Jeb Bush’s Energy Plan Doesn’t Even Mention Renewables

Presidential candidate Jeb Bush unveiled his energy plan Tuesday. CREDIT: AP PHOTO/MIC SMITH, FILE
Presidential candidate Jeb Bush unveiled his energy plan Tuesday. CREDIT: AP PHOTO/MIC SMITH, FILE

Natural gas represents America’s “energy revolution,” and the way to economic growth is to deregulate, according to Republican presidential candidate and former Florida Gov. Jeb Bush, who unveiled his energy plan Tuesday during a speech in Pennsylvania.

Bush’s four-point plan would lift restrictions on exports of oil and natural gas; reduce “overregulation,” such as on fracking or coal power plants; allow states and tribes more say over their energy mix; and approve the Keystone XL pipeline, which he says has been “badly politicized.”

That is to say, three of the four tenets lift federal regulation in some way or another, while the fourth simply approves a fossil fuel infrastructure project.

Regulation “is repressing the ability for us to grow,” Bush said. And, truly, his plan is all in the name of economic growth.

We will never know how many other innovations have been lost due to overregulation

Increased fracking will result in more jobs and more growth, he said, citing a Harvard Business School paper on energy. But unlike that paper, Bush’s plan makes no mention of renewable energy of any kind, even though renewable energy sources such as wind, solar, and hydro now account for half the new electricity generation in the United States. In more economic terms, solar accounted for one out of every 78 new jobs created nationwide last year.

But solar and wind are not the energy revolution; the energy revolution is fracking, according to Bush.

“We have, thus far, benefited from the energy revolution simply because Washington did not have time to quash it, but we will never know how many other innovations have been lost due to overregulation,” Bush’s campaign wrote in a Medium post.


In fact, the current laws making it difficult to export natural gas — which Bush wants to get rid of — may actually keep prices low for consumers and manufacturers. The U.S. Energy Information Administration found that a surge in the global natural gas supply would cause prices to rise “between 4 percent and 11 percent, on average, over [the EIA’s] current projections for the 2015 to 2040 period.”

It’s also worth considering how fracking has benefited in the United States from skirting environmental regulation. The so-called Halliburton Loophole, implemented during the George W. Bush presidency, exempts fracking companies from disclosing the chemicals they use, as long as they don’t use diesel. So fracking’s boom — while lowering the cost of natural gas — has also raised myriad environmental concerns, including groundwater contamination, earthquakes, and explosions. The practice has also proved difficult for localities to effectively regulate. After one town in Texas passed a ban on fracking, the state legislature passed a ban on banning fracking.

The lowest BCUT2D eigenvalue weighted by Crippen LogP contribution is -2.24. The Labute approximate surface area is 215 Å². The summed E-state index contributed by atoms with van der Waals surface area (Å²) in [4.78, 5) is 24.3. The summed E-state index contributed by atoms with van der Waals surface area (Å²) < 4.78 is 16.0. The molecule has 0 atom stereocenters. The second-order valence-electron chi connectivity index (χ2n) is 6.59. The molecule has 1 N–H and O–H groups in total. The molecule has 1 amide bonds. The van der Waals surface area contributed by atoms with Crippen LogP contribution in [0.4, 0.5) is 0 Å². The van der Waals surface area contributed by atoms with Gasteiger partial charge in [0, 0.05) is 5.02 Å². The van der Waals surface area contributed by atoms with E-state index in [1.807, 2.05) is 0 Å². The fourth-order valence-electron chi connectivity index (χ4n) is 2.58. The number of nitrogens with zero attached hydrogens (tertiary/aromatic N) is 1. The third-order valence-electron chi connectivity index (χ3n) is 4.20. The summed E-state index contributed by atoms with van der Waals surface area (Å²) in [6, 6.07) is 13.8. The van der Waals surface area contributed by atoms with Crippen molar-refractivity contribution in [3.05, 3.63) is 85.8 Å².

Bush announced his plan at Rice Energy, a shale gas company in Pittsburgh, Pennsylvania. “Your success makes environmentalists miserable,” he told Rice owners and employees gathered for the speech.

Meanwhile, renewable energy advocates say fossil fuels in general benefit from entrenched tax breaks, while wind and solar struggle for policies that will level the playing field.

Bush pointed at attempts to regulate methane — a greenhouse gas that can leak during natural gas extraction and processing — as one example of Washington’s overreach.


“Regulations need to be fixed,” he said. “You can always find the proper balance between the environmental good… and economic progress,” he said.

It’s true that there is a cost to transitioning to clean energy sources, but weighing the economic cost of the Clean Power Plan is not as simple as just tacking a little bit onto electricity bills. The cost of climate change, which congressional Republicans do not want to think about, is widely expected to be more than the cost of clean energy.

Bush rejects the mainstream science on climate change, and environmental groups were quick to shoot down his plan for its focus on fossil fuels.

“This dangerous energy plan isn’t ‘low energy’ or ‘high energy’ — it’s every type of ‘dirty energy,’” Sierra Club Political Director Khalid Pitts said. “This plan promises voters the world, but the truth is that the world is exactly what it would sacrifice to fatten the wallets of dirty energy conglomerates like Koch Industries — all while failing to tackle the moral imperative of the climate crisis and just days after Pope Francis made clear that this is one of the greatest challenges facing humanity.”

Ironically, Bush’s plan was announced on the same day new national poll results came out. The poll of likely voters found that 68 percent of conservative Republicans — support “taking action to accelerate the development and use of clean energy in the United States.” Overall, 84 percent of voters agreed with this approach.

More than three-quarters of GOP voters thought that accelerating the growth of clean energy would “create economic growth and jobs at home,” according to the poll, conducted on behalf of ClearPath, a conservative clean energy foundation.


Other GOP candidates have offered similar plans. Marco Rubio’s plan also calls for eliminating the oil export ban and for deregulation. Chris Christie, Lindsey Graham, and Bobby Jindal have all released full or partial plans describing a potential energy policy.